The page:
I’ve been blogging a lot about California Bill AB 2109. Basically, it’s a bill that was proposed as a means of addressing the increasing problem of non-medical exemptions to school vaccine mandates because religious and philosophical exemptions are too easy to obtain. Boiled down to its essence, AB 2109 would require parents to see a pediatrician or health care practitioner for a discussion of the benefits and risks of vaccines and, more importantly, the risks of not vaccinating. You’d think that the antivaccine movement wouldn’t have a problem with a bill that in essence requires informed consent before an exemption from the school vaccine mandate would be granted. After all, they’re always harping on informed consent, claiming that parents aren’t given adequate informed consent because they aren’t told that vaccines can cause autism and all the other complications antivaccinationists fervently believe they can. That’s because what antivaccinationists really want is what I like to call “misinformed consent.” AB 2109 in essence turns the tables on the antivaccine movement by using its own tactic against it. You want “informed consent,” more states seem to be saying, well, then we’ll give you informed consent. To get a philosophical exemption from vaccination, you’ll need to speak to a doctor and have him or her sign an attestation that you’ve been counseled. You can’t just sign a form yourself anymore. That’s what Washington did, and that’s what AB 2109 does.
At every stage of its journey through the California legislature, AB 2109 has been bitterly resisted by antivaccinationists. For instance, “Dr. Bob” Sears launched a fallacy-filled attack on AB 2109, and opponents of the bill even managed to get Rob Schneider not only to speak out against the bill, but to speak at a recent rally against the bill. Particularly offensive was Schneider’s invocation of the Nazi card, likening AB 2109 to a violation of the Nuremberg Code. Yes, Schneider has plumbed depths of stupid that few antivaccinationists have plumbed before, which tells me that he’s a rising star in the pro-quackery movement.
The reason I’m mentioning all of this is because, as last week closed, I noted my happiness that AB 2109 had been passed by both houses of the California legislature but my concern that, for some reason, Governor Jerry Brown had not yet signed it. Indeed, I was hoping that people would go out and counter an antivaccine rally in Sacramento on Friday designed to put pressure on Governor Brown to veto the bill (or not to sign it by the deadline, September 30, which would have had the same effect).
So, did the pressure work? Fortunately, no. Governor Brown signed the bill. He’s also issued a signing message. Unfortunately, Governor Brown tried to water down the bill. You’ll see what I mean in a minute. First, Brown writes:
This bill is about explaining the value of vaccinations – both the benefits and risks – for an individual child and the community. Whether these are simple “information exchanges” or more detailed discussions, they will be valuable even if a parent chooses not to vaccinate.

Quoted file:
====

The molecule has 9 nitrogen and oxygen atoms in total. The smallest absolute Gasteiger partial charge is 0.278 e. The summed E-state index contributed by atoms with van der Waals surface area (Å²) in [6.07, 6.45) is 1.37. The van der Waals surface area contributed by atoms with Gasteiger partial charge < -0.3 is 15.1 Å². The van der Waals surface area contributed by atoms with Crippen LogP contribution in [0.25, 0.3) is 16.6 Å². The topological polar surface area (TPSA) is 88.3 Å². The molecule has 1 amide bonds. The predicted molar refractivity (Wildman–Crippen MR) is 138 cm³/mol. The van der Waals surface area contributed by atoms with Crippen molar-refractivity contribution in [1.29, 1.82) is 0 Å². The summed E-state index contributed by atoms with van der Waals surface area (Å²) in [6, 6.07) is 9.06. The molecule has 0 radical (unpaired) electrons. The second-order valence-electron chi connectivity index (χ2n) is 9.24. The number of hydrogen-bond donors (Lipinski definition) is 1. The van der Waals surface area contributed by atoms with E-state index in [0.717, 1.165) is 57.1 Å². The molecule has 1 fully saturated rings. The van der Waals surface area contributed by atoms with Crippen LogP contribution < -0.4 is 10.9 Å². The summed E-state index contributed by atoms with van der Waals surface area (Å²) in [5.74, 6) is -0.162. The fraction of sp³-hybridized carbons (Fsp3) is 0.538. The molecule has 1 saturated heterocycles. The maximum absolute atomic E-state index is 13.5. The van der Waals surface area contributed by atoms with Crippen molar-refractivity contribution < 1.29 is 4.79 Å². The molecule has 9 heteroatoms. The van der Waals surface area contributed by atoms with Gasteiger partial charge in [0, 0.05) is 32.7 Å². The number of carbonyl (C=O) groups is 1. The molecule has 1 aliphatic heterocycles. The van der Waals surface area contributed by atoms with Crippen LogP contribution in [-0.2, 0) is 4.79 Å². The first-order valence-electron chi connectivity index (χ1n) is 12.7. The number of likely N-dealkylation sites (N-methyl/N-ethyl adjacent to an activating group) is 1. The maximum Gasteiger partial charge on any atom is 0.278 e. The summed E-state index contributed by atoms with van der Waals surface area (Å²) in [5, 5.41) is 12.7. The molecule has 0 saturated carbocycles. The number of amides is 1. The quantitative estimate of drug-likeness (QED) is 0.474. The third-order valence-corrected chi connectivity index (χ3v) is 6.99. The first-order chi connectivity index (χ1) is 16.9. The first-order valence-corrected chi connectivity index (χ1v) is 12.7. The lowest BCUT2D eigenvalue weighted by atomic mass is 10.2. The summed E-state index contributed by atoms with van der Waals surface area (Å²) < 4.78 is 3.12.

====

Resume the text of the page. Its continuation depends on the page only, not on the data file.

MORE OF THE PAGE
So far, so good. Now here’s where Brown blows it:
I am signing AB 2109 and am directing the Department of Public Health to oversee this policy so parents are not overly burdened by its implementation. Additionally, I will direct the department to allow for a separate religious exemption on the form. In this way, people whose religious beliefs preclude vaccinations will not be required to seek a health care practitioner’s signature.
Remember how I’ve discussed how religion-inspired objections to vaccination are privileged above non-religious philosophical objections? As I’ve argued, there should not be a difference between religious and non-religious nonmedical exemptions to school vaccine requirements. Either nonmedical exemptions to vaccine mandates should be allowed for any philosophical reason, religious or nonreligious, or, preferably, they should not. To do otherwise is to give undue weight to religious belief over nonreligious belief and discriminate against nonbelievers, which is exactly what Governor Brown is trying to do with his instructions to the Department of Public Health. Why should parents whose objection is religious be exempted from having to see a health care professional for a discussion of vaccine benefits and risks while parents whose objection is not religious are not? There is no good reason, and certainly such a discussion is not an undue burden on anyone’s First Amendment right to freedom of religion. I don’t know what Brown is trying to do here. Well, actually, I think I do. He’s pandering. That’s what he’s doing. His pandering, however, could have real consequences. If he has his way all any parent would have to do to avoid having to see a health care practitioner as mandated in AB 2109 would have to do is to decide that her objection to vaccines is religious in nature. If Brown’s signing statement holds sway, all of the work to get AB 2109 could well have been for naught.